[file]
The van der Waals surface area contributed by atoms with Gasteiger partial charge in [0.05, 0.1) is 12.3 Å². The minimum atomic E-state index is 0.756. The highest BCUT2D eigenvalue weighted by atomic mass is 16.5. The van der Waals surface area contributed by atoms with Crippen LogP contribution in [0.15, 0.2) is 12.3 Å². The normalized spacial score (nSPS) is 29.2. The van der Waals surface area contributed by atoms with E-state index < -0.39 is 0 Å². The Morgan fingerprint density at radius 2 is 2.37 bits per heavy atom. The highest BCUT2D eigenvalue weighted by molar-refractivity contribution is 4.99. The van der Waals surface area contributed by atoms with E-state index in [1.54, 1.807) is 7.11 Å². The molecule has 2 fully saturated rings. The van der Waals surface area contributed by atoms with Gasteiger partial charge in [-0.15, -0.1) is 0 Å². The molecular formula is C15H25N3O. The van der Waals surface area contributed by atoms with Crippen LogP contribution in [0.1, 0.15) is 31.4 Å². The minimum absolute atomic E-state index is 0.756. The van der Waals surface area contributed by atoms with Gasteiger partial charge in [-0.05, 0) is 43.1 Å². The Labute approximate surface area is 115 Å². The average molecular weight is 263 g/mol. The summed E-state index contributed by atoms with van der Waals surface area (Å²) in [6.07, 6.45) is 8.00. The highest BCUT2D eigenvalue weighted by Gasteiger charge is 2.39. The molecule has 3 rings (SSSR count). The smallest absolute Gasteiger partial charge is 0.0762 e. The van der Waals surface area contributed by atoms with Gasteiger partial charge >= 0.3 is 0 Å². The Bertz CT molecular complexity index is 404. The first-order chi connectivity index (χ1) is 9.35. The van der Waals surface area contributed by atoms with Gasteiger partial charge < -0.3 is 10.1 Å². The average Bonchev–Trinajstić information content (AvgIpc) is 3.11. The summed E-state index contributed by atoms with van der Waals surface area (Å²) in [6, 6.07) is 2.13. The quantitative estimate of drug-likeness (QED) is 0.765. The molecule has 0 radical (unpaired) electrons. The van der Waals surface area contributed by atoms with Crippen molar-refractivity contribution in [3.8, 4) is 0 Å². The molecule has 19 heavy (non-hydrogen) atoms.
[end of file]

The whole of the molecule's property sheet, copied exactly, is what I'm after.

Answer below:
The van der Waals surface area contributed by atoms with Gasteiger partial charge in [0.05, 0.1) is 12.3 Å². The minimum atomic E-state index is 0.756. The highest BCUT2D eigenvalue weighted by atomic mass is 16.5. The van der Waals surface area contributed by atoms with Crippen LogP contribution in [0.15, 0.2) is 12.3 Å². The normalized spacial score (nSPS) is 29.2. The van der Waals surface area contributed by atoms with E-state index < -0.39 is 0 Å². The Morgan fingerprint density at radius 2 is 2.37 bits per heavy atom. The highest BCUT2D eigenvalue weighted by molar-refractivity contribution is 4.99. The van der Waals surface area contributed by atoms with E-state index in [1.54, 1.807) is 7.11 Å². The molecule has 2 fully saturated rings. The van der Waals surface area contributed by atoms with Gasteiger partial charge in [-0.15, -0.1) is 0 Å². The molecular formula is C15H25N3O. The van der Waals surface area contributed by atoms with Crippen LogP contribution in [0.1, 0.15) is 31.4 Å². The minimum absolute atomic E-state index is 0.756. The van der Waals surface area contributed by atoms with Gasteiger partial charge in [-0.05, 0) is 43.1 Å². The Labute approximate surface area is 115 Å². The average molecular weight is 263 g/mol. The summed E-state index contributed by atoms with van der Waals surface area (Å²) in [6.07, 6.45) is 8.00. The highest BCUT2D eigenvalue weighted by Gasteiger charge is 2.39. The molecule has 3 rings (SSSR count). The smallest absolute Gasteiger partial charge is 0.0762 e. The van der Waals surface area contributed by atoms with Gasteiger partial charge >= 0.3 is 0 Å². The Bertz CT molecular complexity index is 404. The first-order chi connectivity index (χ1) is 9.35. The van der Waals surface area contributed by atoms with Gasteiger partial charge < -0.3 is 10.1 Å². The average Bonchev–Trinajstić information content (AvgIpc) is 3.11. The summed E-state index contributed by atoms with van der Waals surface area (Å²) in [6, 6.07) is 2.13. The quantitative estimate of drug-likeness (QED) is 0.765. The molecule has 0 radical (unpaired) electrons. The van der Waals surface area contributed by atoms with Crippen molar-refractivity contribution in [3.8, 4) is 0 Å². The molecule has 19 heavy (non-hydrogen) atoms.